It’s also becoming increasingly more common for young adults in their 20s and 30s to move back home after completing schooling as a way to save money while looking for the best way to get started in their budding careers. Any and all of these scenarios are examples of expanding family situations that can be aided by converting your garage into additional livable space.
People rarely park their cars in their garage, but rather use it as a storage space and with varying degrees of organization involved. If your garage is really just a big, glorified storage bin, you have the choice to do something with that wasted space.
There are so many attractive options regarding what your garage could become with just a little bit of planning, skilled labor, and a minor investment in materials. Once you decide that you want to avail yourself to this new found space, the question then becomes what to do with it.
There are a number of exciting types of living space that could result from a converted garage. You might convert your garage into a family room, a den or a media room for watching movies and entertaining. When you first moved into your house, you might not have envisioned how small it might feel some years later.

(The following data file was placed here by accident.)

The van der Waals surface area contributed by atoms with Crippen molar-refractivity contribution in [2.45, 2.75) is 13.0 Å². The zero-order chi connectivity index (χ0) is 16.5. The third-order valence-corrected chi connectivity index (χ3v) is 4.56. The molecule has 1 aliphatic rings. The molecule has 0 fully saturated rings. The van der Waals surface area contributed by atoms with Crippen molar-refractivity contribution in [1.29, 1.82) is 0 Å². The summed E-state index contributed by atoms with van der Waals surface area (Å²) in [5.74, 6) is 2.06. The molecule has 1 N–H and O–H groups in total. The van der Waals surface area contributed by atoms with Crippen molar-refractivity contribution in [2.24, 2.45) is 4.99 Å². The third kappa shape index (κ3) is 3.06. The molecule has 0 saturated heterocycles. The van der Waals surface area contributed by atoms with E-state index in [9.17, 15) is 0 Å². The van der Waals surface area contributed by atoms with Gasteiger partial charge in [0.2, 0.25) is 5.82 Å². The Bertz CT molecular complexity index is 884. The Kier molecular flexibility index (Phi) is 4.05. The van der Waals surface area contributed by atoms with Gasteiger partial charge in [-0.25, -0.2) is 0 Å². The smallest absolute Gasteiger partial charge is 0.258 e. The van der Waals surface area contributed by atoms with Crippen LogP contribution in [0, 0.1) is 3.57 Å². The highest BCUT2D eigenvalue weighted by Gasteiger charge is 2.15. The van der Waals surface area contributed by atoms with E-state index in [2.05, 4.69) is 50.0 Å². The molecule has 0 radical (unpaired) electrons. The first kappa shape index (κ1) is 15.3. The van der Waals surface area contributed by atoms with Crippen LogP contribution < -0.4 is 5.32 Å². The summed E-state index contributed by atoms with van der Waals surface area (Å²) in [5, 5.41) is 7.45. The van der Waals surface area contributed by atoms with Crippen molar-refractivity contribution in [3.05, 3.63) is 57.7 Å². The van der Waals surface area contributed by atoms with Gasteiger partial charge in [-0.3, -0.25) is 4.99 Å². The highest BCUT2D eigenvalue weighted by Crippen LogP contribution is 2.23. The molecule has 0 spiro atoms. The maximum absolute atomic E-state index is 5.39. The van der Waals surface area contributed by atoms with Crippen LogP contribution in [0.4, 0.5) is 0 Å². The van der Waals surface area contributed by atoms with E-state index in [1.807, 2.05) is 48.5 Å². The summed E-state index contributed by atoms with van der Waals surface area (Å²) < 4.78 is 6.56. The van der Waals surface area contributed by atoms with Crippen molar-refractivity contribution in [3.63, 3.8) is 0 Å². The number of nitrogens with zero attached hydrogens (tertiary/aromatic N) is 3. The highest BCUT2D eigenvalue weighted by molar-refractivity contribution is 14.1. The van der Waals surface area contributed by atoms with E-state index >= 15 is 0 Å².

Extra livable square footage has been hiding right under your nose, right behind that automatic rolling garage door.
Whether you desire a cozy and attractive space for a guest bedroom or a new room for two siblings that no longer are young enough to easily share a bedroom, extra bedrooms are popular conversion choices.
With a little bit of effort and not a whole lot of cost, you’ll be able to convert into a bedroom out of your old garage and make your home that much more comfortable and inviting for guests.
It’s a very popular choice to take a garage, or part of one, and convert it into an office space. This works especially well if you’re a home-business owner. A garage converted into an office allows for a separate entrance for business-related guests that are visiting strictly for business purposes.
The cost to convert your garage will vary a bit depending on the intended use of the new space, but that choice doesn’t tell the whole story about cost. Material choice has a lot to do with the final price and nearly any type of space can be created within a similar, and reasonable budget, by simply becoming mindful of material choices.
Many homeowners have found excellent reasons to add an additional smaller home behind, or adjacent to, their original house for a variety of reasons. Rather than pouring a new slab cement foundation and framing a new structure, many homeowners will look towards their garage for a starting-off point.